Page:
International terrorism has long been recognized as a foreign and domestic security threat. The tragic events of September 11 in New York, the Washington, D.C., area, and Pennsylvania have dramatically re-energized the nation's focus and resolve on terrorism. This issue brief examines international terrorist actions and threats and the U.S. policy response. Available policy options range from diplomacy, international cooperation, and constructive engagement to economic sanctions, covert action, physical security enhancement, and military force.
The September 11th terrorist incidents in the United States, the subsequent anthrax attacks, as well as bombings of the U.S.S. Cole, Oklahoma City, World Trade Center in 1993, and of the U.S. embassies in Kenya and Tanzania in 1998, have brought the issue of terrorism to the forefront of American public interest. Questions relate to whether U.S. policy and organizational mechanisms are adequate to deal with both state-sponsored or -abetted terrorism and that undertaken by independent groups.
Terrorist activities supported by sophisticated planning and logistics as well as possible access to unconventional weaponry raise a host of new issues. Some analysts' long-held belief that a comprehensive review of U.S. counterterrorism policy, organizational structure, and intelligence capabilities is needed has now become a mainstream view.
U.S. policy toward international terrorism contains a significant military component, reflected in current U.S. operations in Afghanistan and (on a smaller scale) the Philippines and in planned deployments of U.S. forces to Yemen and the former Soviet republic of Georgia. President Bush has expressed a willingness to provide military aid to "governments everywhere" in the fight against terrorism. Important issues for Congress include whether the Administration is providing sufficient information about the long-term goals and costs of its military strategy and whether military force is necessarily an effective anti-terrorism instrument in some circumstances.
A modern trend in terrorism is toward loosely organized, self-financed, international networks of terrorists. Another trend is toward terrorism that is religiously- or ideologically-motivated. Radical Islamic fundamentalist groups, or groups using religion as a pretext, pose terrorist threats of varying kinds to U.S. interests and to friendly regimes. A third trend is the apparent growth of cross- national links among different terrorist organizations, which may involve combinations of military training, funding, technology transfer or political advice.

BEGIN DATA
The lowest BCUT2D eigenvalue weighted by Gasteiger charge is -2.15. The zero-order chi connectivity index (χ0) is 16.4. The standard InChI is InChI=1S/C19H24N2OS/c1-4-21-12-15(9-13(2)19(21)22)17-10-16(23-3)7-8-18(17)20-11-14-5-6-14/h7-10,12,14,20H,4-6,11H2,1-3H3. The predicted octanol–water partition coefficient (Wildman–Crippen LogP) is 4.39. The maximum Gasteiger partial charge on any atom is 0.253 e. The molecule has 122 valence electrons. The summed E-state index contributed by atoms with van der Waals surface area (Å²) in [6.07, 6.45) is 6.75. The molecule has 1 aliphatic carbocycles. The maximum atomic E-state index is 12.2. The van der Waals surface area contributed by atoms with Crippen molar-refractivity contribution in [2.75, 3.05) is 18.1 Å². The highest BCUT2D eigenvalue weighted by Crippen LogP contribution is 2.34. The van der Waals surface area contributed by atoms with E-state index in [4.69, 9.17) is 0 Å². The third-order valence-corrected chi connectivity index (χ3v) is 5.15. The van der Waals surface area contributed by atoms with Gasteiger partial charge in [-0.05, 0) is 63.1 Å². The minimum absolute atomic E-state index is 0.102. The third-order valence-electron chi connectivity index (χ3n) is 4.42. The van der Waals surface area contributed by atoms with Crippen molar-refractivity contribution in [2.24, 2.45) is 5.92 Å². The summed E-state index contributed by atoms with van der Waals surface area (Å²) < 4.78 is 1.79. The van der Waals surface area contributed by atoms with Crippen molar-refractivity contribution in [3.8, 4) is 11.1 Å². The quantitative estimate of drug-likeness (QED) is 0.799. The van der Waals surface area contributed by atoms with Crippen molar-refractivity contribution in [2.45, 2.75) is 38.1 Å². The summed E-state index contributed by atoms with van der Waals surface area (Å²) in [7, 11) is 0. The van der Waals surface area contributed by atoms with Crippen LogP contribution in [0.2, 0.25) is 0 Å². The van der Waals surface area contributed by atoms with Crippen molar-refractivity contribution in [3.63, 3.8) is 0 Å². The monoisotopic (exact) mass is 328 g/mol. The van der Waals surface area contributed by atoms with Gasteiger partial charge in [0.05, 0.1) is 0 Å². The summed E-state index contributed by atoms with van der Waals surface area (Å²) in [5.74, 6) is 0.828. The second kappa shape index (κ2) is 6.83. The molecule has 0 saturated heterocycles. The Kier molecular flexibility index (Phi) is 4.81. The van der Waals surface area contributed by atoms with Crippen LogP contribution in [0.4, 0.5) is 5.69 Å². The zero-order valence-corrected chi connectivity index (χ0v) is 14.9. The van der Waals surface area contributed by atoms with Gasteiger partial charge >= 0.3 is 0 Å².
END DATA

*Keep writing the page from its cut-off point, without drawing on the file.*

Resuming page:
Looming over the entire issue of international terrorism is a trend toward proliferation of weapons of mass destruction (WMD). For instance Iran, seen as the most active state sponsor of terrorism, has been aggressively seeking a nuclear arms capability. Iraq is thought to be stockpiling chemical and biological agents, and to be rebuilding its nuclear weapons program. North Korea recently admitted to having an ongoing program on nuclear arms. Also, indications have surfaced that the Al Qaeda organization attempted to acquire chemical, biological, radiological and nuclear weapons. As a result, stakes in the war against international terrorism are increasing and margins for error in selecting appropriate policy instruments or combinations of them to prevent terrorist attacks are diminishing correspondingly.
MOST RECENT DEVELOPMENTS
Allegations surfaced in a hearing before the House International Relations Committee in April 2002 that three Irish nationals linked to the Provisional Irish Republican Army (IRA), who were detained in Colombia in August 2001, had been instructing Colombian guerrillas of the Revolutionary Armed Forces of Colombia (FARC) in the use of explosives and other terrorist tactics in the FARC Demilitarized Zone (since retaken by the government).
According to a June 30 Washington Post article, U.S. and European intelligence officials see evidence of growing "ad hoc and tactical" cooperation between al Qaeda and the Lebanese-based terrorist group Hizballah. Reportedly, such collaboration involves "explosives and tactics training, money laundering, weapons smuggling, and acquiring forged documents."
During July, the Greek government arrested more than a dozen members of the terrorist group November 17, considered one of Europe's most elusive guerrilla bands. Two founding members of the group were captured by the authorities.